There they were! With the fishers help, we squelched through calf-deep mud, collecting as many shells as we could find. The tropical sun had warmed the mud and water to the temperature of a hot bath, and with each step, I had to carefully extract my sandal so as not to lose it. In the dry season, so close to open water, there were far fewer snails than there had been during our trip in February. Still, we were able to collect enough for our late lunch, and we headed back to the floating village of Chong Khneas.
While some snail species are more difficult to tell apart, the invasive and native apple snails are distinctly different. Our local friends explained how they identified each type. The invasive Pomacea sp. had a deeper grove, called a suture, in the shells’ spiral. They also had a deep dent where the inner lip of the shell opening met the main shell.
Pila sp. shell sutures are flush and have no groves. The inner lip of the shell opening also connects smoothly to the main body of the shell.
They also identified an additional native apple snail based on its coloring; they were more common in rice fields than in the lake.
Based on their experience, the invasive snails did not fetch as good a price as the native snails, but that didn’t stop them from being delicious.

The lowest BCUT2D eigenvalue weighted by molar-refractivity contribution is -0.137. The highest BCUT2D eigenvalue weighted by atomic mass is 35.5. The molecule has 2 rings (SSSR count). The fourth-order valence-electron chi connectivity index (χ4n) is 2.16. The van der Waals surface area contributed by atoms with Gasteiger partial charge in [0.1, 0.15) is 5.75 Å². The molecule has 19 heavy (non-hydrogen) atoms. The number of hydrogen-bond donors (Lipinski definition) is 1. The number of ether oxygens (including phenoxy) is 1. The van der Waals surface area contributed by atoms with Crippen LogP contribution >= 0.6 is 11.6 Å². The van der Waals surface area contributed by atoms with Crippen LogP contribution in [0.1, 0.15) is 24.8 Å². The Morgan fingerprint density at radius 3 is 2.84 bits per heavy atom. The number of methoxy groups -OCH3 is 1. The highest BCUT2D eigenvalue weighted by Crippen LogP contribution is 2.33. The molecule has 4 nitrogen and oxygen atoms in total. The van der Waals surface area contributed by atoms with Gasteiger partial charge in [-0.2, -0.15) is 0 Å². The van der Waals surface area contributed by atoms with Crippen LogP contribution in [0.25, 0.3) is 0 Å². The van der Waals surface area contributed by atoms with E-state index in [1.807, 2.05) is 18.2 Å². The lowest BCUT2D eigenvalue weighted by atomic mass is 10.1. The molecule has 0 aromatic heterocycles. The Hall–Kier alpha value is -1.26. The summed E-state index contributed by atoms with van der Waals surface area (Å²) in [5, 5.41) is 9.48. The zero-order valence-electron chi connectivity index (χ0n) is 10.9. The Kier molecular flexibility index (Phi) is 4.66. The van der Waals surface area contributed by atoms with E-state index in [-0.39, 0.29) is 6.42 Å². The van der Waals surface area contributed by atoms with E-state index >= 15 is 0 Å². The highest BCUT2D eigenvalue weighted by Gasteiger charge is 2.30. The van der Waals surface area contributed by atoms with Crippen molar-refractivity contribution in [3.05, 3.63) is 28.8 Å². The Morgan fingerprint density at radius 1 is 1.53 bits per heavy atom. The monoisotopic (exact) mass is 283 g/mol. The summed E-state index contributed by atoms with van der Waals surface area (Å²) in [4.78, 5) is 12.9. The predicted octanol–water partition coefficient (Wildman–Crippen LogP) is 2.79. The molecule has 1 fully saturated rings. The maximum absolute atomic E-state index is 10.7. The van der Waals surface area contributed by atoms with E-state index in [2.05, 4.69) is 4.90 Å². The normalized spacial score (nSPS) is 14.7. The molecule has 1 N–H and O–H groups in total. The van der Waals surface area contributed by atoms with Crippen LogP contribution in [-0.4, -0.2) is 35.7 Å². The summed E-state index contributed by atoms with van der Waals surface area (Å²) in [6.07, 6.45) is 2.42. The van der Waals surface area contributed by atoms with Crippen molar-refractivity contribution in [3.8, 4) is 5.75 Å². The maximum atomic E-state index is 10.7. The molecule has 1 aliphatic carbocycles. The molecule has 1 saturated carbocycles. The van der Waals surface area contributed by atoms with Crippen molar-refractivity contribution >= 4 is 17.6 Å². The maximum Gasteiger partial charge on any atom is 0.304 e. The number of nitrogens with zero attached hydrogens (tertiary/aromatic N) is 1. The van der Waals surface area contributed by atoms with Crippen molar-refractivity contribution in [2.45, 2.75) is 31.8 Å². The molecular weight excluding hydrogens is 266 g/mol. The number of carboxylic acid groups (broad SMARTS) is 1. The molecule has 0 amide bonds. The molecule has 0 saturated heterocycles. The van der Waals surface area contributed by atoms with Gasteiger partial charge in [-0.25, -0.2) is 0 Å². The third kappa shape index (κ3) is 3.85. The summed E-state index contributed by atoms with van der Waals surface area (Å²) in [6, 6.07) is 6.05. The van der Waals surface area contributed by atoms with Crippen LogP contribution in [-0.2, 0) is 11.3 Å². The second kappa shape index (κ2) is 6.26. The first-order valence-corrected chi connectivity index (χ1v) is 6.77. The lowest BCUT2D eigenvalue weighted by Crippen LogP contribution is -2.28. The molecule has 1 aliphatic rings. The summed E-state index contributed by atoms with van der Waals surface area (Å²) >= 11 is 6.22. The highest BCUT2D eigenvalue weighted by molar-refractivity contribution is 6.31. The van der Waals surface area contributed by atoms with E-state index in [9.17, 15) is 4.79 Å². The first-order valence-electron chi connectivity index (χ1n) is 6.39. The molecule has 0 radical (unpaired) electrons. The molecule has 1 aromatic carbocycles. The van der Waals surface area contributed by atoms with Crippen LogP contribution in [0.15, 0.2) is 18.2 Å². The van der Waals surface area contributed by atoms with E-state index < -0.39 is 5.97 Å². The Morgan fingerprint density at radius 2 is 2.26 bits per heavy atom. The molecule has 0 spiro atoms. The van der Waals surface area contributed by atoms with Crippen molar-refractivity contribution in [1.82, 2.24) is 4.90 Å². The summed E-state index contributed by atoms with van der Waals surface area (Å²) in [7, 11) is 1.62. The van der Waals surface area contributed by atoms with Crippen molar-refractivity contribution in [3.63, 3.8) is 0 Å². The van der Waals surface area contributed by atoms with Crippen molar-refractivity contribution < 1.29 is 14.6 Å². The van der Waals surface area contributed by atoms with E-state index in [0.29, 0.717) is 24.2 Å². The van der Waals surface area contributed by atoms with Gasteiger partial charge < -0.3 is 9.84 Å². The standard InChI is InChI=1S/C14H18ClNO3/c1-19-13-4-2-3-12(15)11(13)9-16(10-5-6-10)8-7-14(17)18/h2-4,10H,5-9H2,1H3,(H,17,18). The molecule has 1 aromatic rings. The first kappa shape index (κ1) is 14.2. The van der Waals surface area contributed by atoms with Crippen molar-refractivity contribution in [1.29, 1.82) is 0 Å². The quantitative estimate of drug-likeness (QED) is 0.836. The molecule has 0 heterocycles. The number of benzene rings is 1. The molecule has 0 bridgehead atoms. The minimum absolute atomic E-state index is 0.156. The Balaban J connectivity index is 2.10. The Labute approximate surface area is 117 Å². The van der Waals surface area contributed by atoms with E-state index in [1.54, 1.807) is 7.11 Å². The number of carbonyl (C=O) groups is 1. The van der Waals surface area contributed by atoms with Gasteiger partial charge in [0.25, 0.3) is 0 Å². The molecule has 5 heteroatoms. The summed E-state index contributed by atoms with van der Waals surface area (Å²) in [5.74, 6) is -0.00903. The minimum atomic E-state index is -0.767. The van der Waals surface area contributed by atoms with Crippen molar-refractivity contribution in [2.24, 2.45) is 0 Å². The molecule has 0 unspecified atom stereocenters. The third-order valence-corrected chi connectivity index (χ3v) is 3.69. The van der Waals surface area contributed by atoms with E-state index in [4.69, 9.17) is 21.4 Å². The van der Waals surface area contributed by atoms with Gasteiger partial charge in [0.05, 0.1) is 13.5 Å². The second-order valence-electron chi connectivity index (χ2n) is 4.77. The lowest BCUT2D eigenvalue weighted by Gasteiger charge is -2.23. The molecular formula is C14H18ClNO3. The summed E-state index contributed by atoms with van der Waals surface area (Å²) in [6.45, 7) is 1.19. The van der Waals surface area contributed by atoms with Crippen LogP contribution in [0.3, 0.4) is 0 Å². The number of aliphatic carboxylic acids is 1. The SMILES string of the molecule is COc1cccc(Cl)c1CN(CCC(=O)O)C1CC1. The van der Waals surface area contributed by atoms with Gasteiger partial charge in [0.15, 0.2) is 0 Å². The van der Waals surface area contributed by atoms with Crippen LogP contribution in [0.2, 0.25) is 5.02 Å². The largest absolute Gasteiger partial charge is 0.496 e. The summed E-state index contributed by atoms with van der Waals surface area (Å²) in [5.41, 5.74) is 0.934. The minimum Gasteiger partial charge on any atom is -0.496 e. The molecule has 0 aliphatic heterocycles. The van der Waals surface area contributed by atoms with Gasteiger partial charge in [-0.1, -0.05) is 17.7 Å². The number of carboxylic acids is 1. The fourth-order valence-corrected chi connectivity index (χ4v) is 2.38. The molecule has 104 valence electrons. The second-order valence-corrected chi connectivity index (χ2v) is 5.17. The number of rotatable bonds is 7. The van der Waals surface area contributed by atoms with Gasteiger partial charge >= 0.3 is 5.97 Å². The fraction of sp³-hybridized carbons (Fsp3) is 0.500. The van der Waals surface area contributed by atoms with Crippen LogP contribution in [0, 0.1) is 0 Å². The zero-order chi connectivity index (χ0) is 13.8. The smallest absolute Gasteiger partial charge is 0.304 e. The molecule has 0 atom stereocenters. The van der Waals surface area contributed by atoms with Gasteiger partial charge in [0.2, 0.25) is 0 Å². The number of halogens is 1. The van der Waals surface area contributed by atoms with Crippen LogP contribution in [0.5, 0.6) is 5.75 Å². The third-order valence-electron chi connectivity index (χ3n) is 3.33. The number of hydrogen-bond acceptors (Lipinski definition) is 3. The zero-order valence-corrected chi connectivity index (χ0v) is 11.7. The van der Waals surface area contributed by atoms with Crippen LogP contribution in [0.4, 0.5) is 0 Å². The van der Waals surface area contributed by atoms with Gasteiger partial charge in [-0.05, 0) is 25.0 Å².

We separated the snails into two piles and proceeded to prepare them for lunch. Half our snails went into a large pot with lemongrass, chicken stock, sugar, and salt to be boiled.
The other half were removed from their shells, and the muscular foot saved and sliced for sautéing.
Into a mortar and pestle, we put chilies, salt, sugar, and lime juice, which were all pounded into a thick paste. While the other pot bubbled away, our sliced snails sizzled in garlic and chili paste, and I have to say it smelled incredible.
Everyone, kids included, gathered for the feast. Using toothpicks, we slid the boiled snails right out of their shells and into our mouths. Our sautéed snails we enjoyed on rice, and they sure tasted good after a long hot day in the sun!
About the Guest Author
Elizabeth Everest was born and raised in Carson City, Nevada. After spending a year abroad in Thailand, she was inspired to return back to her community in Nevada and start making a difference. While achieving a Bachelor of Science Degree in Biology at the University of Nevada, Elizabeth worked with several leading researchers on a project in the Mekong River as well as a project closer to home in Lake Tahoe. Her current journey as a Fulbright Scholar has taken her to Cambodia’s Tonle Sap lakes and rivers where she is working with the Wonders of the Mekong project to assist local organizations in gathering fish population data. She is collecting data of fish mortality and migration in conjunction with a new hydroacoustic monitoring system in the Tonle Sap river. She is also interviewing subsistence fishers about changes in fish population trends—a continuation of a project she took part in as an undergraduate. Together, these two data sources can provide policymakers and the public with insights into how fish populations in the Tonle Sap are changing and support the development of management solutions in the future.